These graphics are like mobile billboards that can geographically target the audience, while also delivering call to action messages. However, design can impact just how effective a brand's vehicle wrap can be. Here are four vehicle wrap design tips and how they impact your bottom line.
- Tip #1: Negative space matters Important messaging gets lost in the jumble of cluttered design. Use white space to make important elements such as value propositions, CTAs, and striking brand-relevant visuals, stand out. Ample white space serves to highlight priority messages which will drive traffic, conversion, and brand awareness.
- Tip #2: Make it readable Resist the urge to employ fancy font that won't be legible from a distance. Utilize bold font that is easy-to-read, contrasting colors to make elements such as font pop, and vary font size by priority. Make CTAs, value propositions and contact information large so that the audience can read them when driving or from a distance. Keeping vehicle wraps legible from a distance will increase audience impressions and make information easy to retain, prompting audience action such as lead generation and conversion.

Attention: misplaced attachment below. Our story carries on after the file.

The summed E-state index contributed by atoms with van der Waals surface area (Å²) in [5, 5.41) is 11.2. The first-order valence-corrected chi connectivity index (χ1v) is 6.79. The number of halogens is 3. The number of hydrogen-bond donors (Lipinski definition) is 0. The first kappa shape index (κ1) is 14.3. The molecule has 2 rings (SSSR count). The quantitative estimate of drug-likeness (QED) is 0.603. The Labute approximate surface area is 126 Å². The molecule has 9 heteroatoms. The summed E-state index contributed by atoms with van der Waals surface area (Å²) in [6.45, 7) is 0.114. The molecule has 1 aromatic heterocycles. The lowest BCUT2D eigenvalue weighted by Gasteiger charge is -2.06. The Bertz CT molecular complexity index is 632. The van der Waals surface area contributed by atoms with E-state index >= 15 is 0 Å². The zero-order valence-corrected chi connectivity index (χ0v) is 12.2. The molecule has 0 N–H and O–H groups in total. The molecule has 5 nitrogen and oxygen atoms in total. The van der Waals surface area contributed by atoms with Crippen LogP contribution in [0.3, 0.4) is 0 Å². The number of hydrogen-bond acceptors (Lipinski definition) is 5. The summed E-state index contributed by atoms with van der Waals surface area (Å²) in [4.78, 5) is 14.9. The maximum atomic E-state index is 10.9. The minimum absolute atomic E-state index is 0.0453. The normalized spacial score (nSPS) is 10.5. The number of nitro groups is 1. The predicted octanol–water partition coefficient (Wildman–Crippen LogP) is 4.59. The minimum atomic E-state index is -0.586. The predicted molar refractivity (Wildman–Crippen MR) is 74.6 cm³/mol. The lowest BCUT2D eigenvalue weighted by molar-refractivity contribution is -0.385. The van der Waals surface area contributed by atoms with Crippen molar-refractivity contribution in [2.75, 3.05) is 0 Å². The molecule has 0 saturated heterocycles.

- Tip #3: Design to represent your brand image Utilize relevant industry imagery, custom images, color schemes, and verbiage style that reflects the brand's target audience and aspirational consumer to command the attention of and drive traffic from a qualified audience. Qualified traffic leads to higher conversion and repeat business.
- Tip #4: Consider the angles Vehicle wraps are not the same as banners or other one-angle marketing formats. Vehicles have four sides to market on and neglecting any of that space can mean that people on that side of the vehicle miss out. Repeat images and text on both side views of the vehicle, include branding graphics on the front hood, and include important CTA, value proposition, and contact information on the back of the vehicle to ensure audience visibility from all sides. Utilizing all sides of a vehicle will greatly increase audience impression potential to drive traffic.
Original article on Business Insider.